12 February 2005
What experience are cellular companies trying to provide in their retail stores? Do they want you to feel as though you’re at Circuit City or Best Buy? Are they imitating grocery stores? Do they really want to behave like a car dealer? Are they trying to act like the private banker?
At some point they treat you like they are the FBI, and they have the right to dig into everything about you. I’ve got news for them—you sell cellular telephones. That’s it. Quit acting as if you hold launch codes behind your counters.
I use Sprint. For national travel, I’ve been happy with Sprint. However, happiness equates to not thinking about Sprint. When I have to think about dealing with a cellular company, I get rashes. Yesterday, I went to three different Sprint stores. I got three different interpretations of whether I was eligible—as an existing customer—for certain promotions that are being run.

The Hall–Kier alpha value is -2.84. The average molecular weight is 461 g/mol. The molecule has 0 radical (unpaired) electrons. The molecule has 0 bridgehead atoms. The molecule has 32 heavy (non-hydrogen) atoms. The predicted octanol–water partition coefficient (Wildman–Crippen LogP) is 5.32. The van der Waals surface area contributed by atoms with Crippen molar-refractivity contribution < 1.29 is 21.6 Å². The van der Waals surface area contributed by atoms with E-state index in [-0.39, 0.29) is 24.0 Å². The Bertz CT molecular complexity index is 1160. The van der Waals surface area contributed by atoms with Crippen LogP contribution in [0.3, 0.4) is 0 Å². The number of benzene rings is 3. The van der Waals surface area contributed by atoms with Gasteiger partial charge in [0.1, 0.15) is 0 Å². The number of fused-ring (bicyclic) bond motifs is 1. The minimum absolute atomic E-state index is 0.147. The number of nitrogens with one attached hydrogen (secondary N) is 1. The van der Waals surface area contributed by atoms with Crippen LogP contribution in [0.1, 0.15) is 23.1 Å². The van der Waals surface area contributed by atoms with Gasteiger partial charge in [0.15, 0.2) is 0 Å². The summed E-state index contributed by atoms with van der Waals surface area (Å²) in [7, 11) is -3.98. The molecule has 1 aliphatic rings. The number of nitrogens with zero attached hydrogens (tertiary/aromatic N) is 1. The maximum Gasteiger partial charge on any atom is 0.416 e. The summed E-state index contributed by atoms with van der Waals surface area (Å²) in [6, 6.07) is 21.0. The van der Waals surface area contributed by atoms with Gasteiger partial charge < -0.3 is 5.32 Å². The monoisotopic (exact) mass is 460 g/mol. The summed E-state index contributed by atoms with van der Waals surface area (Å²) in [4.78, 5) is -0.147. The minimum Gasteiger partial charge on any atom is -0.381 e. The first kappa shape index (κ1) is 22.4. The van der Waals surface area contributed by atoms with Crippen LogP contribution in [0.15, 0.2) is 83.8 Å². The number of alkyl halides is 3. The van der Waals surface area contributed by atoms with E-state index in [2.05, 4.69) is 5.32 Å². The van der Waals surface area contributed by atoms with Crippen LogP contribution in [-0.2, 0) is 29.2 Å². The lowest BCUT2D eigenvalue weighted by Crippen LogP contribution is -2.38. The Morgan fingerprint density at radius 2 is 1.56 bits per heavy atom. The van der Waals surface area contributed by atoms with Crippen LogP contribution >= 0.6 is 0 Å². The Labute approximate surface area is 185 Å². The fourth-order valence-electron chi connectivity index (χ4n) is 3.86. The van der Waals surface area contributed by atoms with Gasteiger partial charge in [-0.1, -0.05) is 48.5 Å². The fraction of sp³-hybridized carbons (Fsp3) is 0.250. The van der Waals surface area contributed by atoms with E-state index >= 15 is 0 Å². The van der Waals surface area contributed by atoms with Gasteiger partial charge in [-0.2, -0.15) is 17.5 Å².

In every case I had a sales rep from “the floor” who needed to check with his manager to determine whether or not I was eligible. If I use the six opinions I got, I conclude the cellular companies have no clue about the old adage that it’s far cheaper to sell to an existing customer than to get a new one.
At one location I pre-registered at the front door where my name was typed into a computer and then appeared on a public monitor that was four feet across. “Now serving number 54,”—just like the tire dealer. It’s Saturday and I’ve yet to be served.
Filed under: Quality